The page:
“We soon learned goats were cunning and agile. One time they got out and ate the rhododendrons, which are poisonous. I had to make them ill with warm oil and stay up with them all night.”

The community at Laurieston flourished over the years. Today the community keep cows, pigs, hens and bees on the 135-acre estate and grow most of their fruit and vegetables. Stream water is used for toilets and baths, while a spring provides drinking water. A hydro-system generates the estate’s electricity while wood from the forest is used for heating.
“I have a real sense of place and belonging here. I’ve planted woodlands that we are now using 20 years on. I think we had the right mix of people at the right time, and there is enough space here to fall out but come back together again. We’re a family.”

Anne continues to receive emails from people inspired by her father’s books. She still lives and works on four acres of the original farm with her husband. “We aren’t textbook self-sufficiency. We have occasional pigs and chickens and a big garden where I grow most of our vegetables and fruit.”

This “do what you can” attitude is prevalent among those practicing self-sufficiency today. Rosie Beat and her husband Alan run courses on self-sufficiency and smallholdings at their home in Devon. They do what they can to live a sustainable lifestyle, using wood from hedging thinning, keeping farm animals and growing their organic vegetables. Rosie also knits jumpers with wool from their pet sheep Humphrietta. However, they stop short of growing their own fodder or crops and buy in what they don’t produce.

“We’re practical about it – we don’t have a ‘hair shirt’ attitude,” she says.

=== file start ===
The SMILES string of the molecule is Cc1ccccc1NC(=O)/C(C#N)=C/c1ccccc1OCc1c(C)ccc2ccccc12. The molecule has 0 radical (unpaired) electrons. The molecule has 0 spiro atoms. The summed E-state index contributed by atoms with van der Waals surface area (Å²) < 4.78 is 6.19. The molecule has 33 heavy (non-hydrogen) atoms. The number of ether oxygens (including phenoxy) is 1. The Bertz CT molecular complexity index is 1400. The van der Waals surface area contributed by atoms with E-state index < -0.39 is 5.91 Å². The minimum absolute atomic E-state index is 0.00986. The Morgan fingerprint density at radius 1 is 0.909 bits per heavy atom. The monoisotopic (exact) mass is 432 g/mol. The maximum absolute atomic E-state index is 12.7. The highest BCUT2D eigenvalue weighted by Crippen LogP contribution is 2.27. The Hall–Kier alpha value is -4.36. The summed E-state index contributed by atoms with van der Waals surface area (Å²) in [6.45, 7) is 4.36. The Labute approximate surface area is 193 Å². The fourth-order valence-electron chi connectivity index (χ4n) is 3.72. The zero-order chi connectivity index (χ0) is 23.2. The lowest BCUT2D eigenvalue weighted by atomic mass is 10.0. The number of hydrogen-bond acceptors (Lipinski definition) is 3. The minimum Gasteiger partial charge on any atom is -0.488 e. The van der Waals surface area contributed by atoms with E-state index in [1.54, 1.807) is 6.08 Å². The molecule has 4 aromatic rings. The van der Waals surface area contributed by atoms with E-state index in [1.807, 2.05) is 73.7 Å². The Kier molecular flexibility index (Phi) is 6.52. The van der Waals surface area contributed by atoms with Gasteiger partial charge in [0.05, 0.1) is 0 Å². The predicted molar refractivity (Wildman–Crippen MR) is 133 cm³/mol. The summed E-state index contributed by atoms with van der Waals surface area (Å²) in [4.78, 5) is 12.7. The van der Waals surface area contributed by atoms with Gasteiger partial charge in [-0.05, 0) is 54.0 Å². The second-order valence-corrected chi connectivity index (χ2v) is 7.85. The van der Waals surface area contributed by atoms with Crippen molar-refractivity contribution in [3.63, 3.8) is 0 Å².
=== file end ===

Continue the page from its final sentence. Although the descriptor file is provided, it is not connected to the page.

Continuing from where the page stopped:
I think of it as self-efficiency, not self-sufficiency. We do what we can, but we’re not perfectionist about it. You can’t be,” Patrick says.

Now, my people, we are in a different age and setting. Technology has made things much easier. There are so many “how to” on the internet. You have the luxury of reading or watching it on YouTube.
So the questions are:

  • Do you think complaints and grumbling about the economy will help us any result?
  • Can we recover the stolen oil money that is already down the drain?
  • Should our dependency only be on oil?
  • Should we resign to a state of failure and death as a Nation?
  • Do the solution to a Nations problem only lie with its government?

The answers should be, No.  Now, what are you practical about?

Look at that yard at the side or back of your house or street, its rich enough for Tomatoes, Pepper, Corn and Vegetable seeds. Within a short time, you all will be smiling, if you till that ground. If your yard is small, work together with the people in your community or neighborhood and commence a Community Garden Project.

It’s time to commit to transparency, fight corruption, be patriotic and commit to self-sufficiency.
We all have a part to play in the revival of Nigeria’s economy and its survival as a Nation. Make a conscious effort to make a difference in your community not only your house.

Remember African continent is a blessed land. Britain hardly produce anything but they are blessed, the difference is in the attitude of her people. Patriotism Commitment and Resilience.

Please lets stop complaining. Stop the abuse. Be a part of change. Educate those around you. As a Black man or woman we are strong and talented enough to push through.


God Bless You and God Bless Nigeria.